Pam and I had learned before we left that we were both scheduled to be in center or window seats for the seventeen hour flight back. Pam wasn't keen on the idea, and I was aghast; there was no way I'd survive 17 hours in a window seat. So, all during the trip, we'd been trying to get our seat assignments changed, and we'd been told in every airport from New York to Vic Falls that we'd have to do it when we checked in for the flight. Apparently, a few others in the tour group were unhappy with their assignments as well, so when we finally made it into the terminal, Jim Huddle went to the SA Air desk and haggled with the people for awhile, and finally wrangled us all good seats...well, better seats, anyway.
Of all the airports we had to wait in, Joburg was maybe the one that we wished we had more waiting time in. There were quite a few shops there selling African goodies, and some of us still had money burning holes in our pockets. But we only had about an hour, and then it was into a 747 for an ugly 17-hour flight.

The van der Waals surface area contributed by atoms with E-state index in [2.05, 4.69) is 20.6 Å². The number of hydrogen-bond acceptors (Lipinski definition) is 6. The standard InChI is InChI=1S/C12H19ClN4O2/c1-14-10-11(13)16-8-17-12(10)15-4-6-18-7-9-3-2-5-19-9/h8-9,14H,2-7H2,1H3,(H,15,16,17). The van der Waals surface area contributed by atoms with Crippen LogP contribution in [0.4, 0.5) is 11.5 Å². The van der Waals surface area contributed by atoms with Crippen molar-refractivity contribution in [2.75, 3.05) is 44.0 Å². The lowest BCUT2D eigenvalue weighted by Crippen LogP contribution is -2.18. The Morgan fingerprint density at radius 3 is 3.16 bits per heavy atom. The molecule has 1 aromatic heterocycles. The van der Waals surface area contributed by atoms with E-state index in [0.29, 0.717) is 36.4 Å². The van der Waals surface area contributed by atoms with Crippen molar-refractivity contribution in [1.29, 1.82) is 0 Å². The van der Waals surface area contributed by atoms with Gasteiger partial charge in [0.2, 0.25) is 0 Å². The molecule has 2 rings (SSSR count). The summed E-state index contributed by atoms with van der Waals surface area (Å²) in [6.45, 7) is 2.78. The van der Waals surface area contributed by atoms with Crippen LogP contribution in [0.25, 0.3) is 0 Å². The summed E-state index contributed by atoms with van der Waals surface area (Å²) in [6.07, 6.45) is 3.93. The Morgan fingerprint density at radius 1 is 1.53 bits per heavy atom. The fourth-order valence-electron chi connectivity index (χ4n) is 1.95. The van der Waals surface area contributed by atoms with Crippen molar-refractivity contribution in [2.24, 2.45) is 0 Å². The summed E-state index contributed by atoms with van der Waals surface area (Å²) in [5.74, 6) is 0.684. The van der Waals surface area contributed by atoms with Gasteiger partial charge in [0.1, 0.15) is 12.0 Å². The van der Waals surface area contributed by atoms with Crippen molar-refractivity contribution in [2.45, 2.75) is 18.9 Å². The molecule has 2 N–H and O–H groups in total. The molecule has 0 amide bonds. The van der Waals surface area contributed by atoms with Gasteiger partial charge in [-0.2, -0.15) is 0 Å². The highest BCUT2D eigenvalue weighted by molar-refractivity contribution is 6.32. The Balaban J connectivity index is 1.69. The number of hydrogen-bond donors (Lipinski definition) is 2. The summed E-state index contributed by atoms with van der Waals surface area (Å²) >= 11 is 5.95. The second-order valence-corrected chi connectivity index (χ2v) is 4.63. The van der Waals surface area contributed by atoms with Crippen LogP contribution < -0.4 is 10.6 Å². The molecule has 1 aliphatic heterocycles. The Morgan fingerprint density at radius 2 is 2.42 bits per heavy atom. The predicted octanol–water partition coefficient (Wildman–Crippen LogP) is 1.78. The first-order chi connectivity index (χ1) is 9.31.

I was astonished to find that I not only had an aisle seat, but that the center seat next to it was empty. We'd heard the plane was supposed to be full. But they closed up the doors, and we were ready to be off....like that meant anything. We sat there. And sat there. And sat. After a half-hour or so, the pilot announced that "not all the baggage was on board." After an hour, he changed his story to something about paperwork in the galley. Although I didn't know it at the time, the line about missing bags might have been true, and mine was one of the bags that did not leave with us when we finally headed off at just past 9 p.m. But we were finally on our way.
Oh, with a stop at Sal, of course. Once again, we touched down on the little wide spot in the ocean in the middle of the night. It was crowded there this time, another 747 was sitting there getting gassed up. The clock in the terminal had advanced a full minute and was now stuck on 17:24. And when we re-boarded after an hour or so of groggily shuffling around the terminal, new passengers got on, and the plane was full, including the seat next to me. Fortunately, it was occupied by a smallish woman who slept most of the time.